$ cryptol legato.cryCryptol version 1.8.5, Copyright (C) 2004-2009 Galois, Inc.www.cryptol.netType :? for helpLoading "legato.cry".. Checking types.. Processing.. Done!*** Auto quickchecking 1 theorem.*** Checking "legatoIsCorrect" ["legato.cry", line 147, col 1]Checking case 100 of 100 (100.00%)100 tests passed OK[Coverage: 3.47e-14%. (100/288230376151711744)]

When Cryptol sees a theorem declaration in a loaded file, it automatically performs a quick-check run to provide feedback on its validity. In this case, Cryptol automatically created 100 random test values for the theorem and checked that each one of them satisfied the statement. This is a quick way of getting feedback on the correctness of theorems, courtesy of Cryptol at no additonal cost to the user!While the quick-check run is promising, the coverage info indicates that we’ve barely scratched the surface. The entire state space in this case has 58 bits (8 each for x and y, plus the starting arbitrary state of the Mostek machine costing us an extra 42 bits; for a total of 58). The total number of possible inputs is, therefore, 258 or 288230376151711744. This is a huge number: If you had a computer that run 1-billion (109) test cases every second, it’d still take you over 9 years to go through all possible inputs!Of course, we can do better. Cryptol’s theorem proving environment uses modern equivalence-checkers to prove such theorems automatically, at the push of a (virtual) button:

 legato> :prove legatoIsCorrectQ.E.D.

And there, we’ve proved that our implementation of Legato’s multiplier is indeed correct for all possible inputs! (The above proof takes about 2.5 minutes to complete on my 3-year old MacBook Pro, using abc as the underlying equivalence checker in Cryptol’s symbolic mode. I should also note that the symbolic mode is only available in the full Cryptol release, for which free licenses are available.)

Closing thoughts

I must emphasize that we are not advocating Cryptol as a platform for doing proofs of algorithm correctness. Modern theorem provers such as ACL2, Coq, or Isabelle are the leading tools in this regard. (In particular, the logic behind Cryptol’s automated theorem prover is much less expressive, for starters.) Where Cryptol shines is in its restricted attention to bit-vectors and data-flow algorithms (cryptography being a prime application area), and it turns out that automated equivalence-checking based techniques do perform rather well for such problems. Our shallow embedding of Legato’s multiplier and the automated proof-of-correctness is a case in point.There is one more important point to make. While push-button provers are indispensable in industrial practice, the final Q.E.D. you get from an interactive theorem prover such as ACL2 or Isabelle is much more satisfactory. For instance, we can hardly claim that the above proof increased our understanding of Legato’s algorithm in any sense, it just made us really believe it. I’m willing to bet that anyone who goes through a similar proof in ACL2 or Isabelle would have a much higher chance of having their “aha!” moment, where everything just sinks in…On the practical side, however, nothing beats the fully-automated Q.E.D., especially when your boss is breathing down your neck!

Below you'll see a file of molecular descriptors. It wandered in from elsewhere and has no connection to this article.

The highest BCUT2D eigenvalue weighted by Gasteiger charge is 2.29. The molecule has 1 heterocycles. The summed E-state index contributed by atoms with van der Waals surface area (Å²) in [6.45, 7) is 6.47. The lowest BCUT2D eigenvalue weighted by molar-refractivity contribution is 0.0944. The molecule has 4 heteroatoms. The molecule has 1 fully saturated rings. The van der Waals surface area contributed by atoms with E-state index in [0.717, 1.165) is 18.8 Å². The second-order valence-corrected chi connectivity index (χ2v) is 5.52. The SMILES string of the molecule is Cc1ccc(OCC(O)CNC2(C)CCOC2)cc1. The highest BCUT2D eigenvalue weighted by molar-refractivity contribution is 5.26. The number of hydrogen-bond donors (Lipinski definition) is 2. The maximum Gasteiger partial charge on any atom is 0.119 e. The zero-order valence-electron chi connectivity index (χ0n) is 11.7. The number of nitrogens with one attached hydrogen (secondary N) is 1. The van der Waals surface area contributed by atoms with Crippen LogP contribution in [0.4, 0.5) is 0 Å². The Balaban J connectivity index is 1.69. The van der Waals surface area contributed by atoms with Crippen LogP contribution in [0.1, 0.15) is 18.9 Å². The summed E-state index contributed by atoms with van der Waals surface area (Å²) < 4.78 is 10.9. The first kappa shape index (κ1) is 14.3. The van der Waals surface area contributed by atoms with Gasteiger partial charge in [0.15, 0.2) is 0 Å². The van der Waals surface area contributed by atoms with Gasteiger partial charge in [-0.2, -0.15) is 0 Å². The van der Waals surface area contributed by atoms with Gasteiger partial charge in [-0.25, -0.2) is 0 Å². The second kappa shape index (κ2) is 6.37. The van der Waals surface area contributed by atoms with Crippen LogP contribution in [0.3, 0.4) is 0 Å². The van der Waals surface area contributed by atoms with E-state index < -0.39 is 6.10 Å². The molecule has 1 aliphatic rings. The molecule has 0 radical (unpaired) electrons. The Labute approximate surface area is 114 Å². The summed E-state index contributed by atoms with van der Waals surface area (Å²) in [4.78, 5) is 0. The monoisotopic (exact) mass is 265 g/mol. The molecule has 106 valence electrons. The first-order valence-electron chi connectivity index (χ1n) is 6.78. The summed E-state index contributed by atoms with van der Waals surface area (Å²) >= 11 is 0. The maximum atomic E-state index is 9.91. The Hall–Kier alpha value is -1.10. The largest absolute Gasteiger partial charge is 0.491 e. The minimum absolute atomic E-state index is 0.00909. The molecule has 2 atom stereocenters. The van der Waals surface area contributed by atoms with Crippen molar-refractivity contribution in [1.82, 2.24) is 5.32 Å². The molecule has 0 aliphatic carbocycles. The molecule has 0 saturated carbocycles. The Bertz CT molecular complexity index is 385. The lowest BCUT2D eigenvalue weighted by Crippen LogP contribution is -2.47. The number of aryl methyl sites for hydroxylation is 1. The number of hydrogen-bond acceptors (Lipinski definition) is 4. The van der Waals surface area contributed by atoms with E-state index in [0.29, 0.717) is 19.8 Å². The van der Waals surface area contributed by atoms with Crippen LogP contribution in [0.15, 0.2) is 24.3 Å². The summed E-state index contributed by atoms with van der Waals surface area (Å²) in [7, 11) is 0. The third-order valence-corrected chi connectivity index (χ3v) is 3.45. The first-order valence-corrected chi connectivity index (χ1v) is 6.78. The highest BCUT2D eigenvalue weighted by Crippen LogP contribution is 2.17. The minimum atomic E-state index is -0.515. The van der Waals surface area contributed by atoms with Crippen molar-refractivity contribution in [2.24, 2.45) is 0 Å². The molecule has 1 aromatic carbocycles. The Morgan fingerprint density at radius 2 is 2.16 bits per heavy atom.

Download

The Cryptol file containing Legato’s multiplier and the correctness theorem is here. The Cryptol toolset licenses are freely available at www.cryptol.net.

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Tech Talk: Orc in Haskell

The June 16th Galois Tech Talk will be delivered by Trevor Elliott, titled “Orc in Haskell.”

  • Date: Tuesday, June 16th, 2009
  • Time: 10:30am – 11:30am
  • Location: Galois, Inc.421 SW 6th Ave. Suite 300(3rd floor of the Commonwealth Building)Portland, OR 97204

Abstract: Concurrency is difficult to realize successfully. The Orc language tackles this problem by introducing explicit concurrency as part of its core. It presents a clean, and somewhat monadic, style of programming that should look familiar to Haskell users. I will give a quick introduction to the Orc language, using several examples to motivate its use. Following this introduction, a monadic Haskell embedding of the major features will be presented, bringing a type system to Orc.Bio: Trevor Elliott is a member of the technical staff at Galois, Inc.  His interests center around functional programming, and the effective use of type systems.Slides are available for download.Update: the source is now available on Hackage (though changed from the version presented at this talk).


Galois has been holding weekly technical seminars for several years on topics from functional programming, formal methods, compiler and language design, to cryptography, and operating system construction, with talks by many figures from the programming language and formal methods communities. The talks are open and free. An RSVP is not required, but feel free to contact the organizer with questions and comments.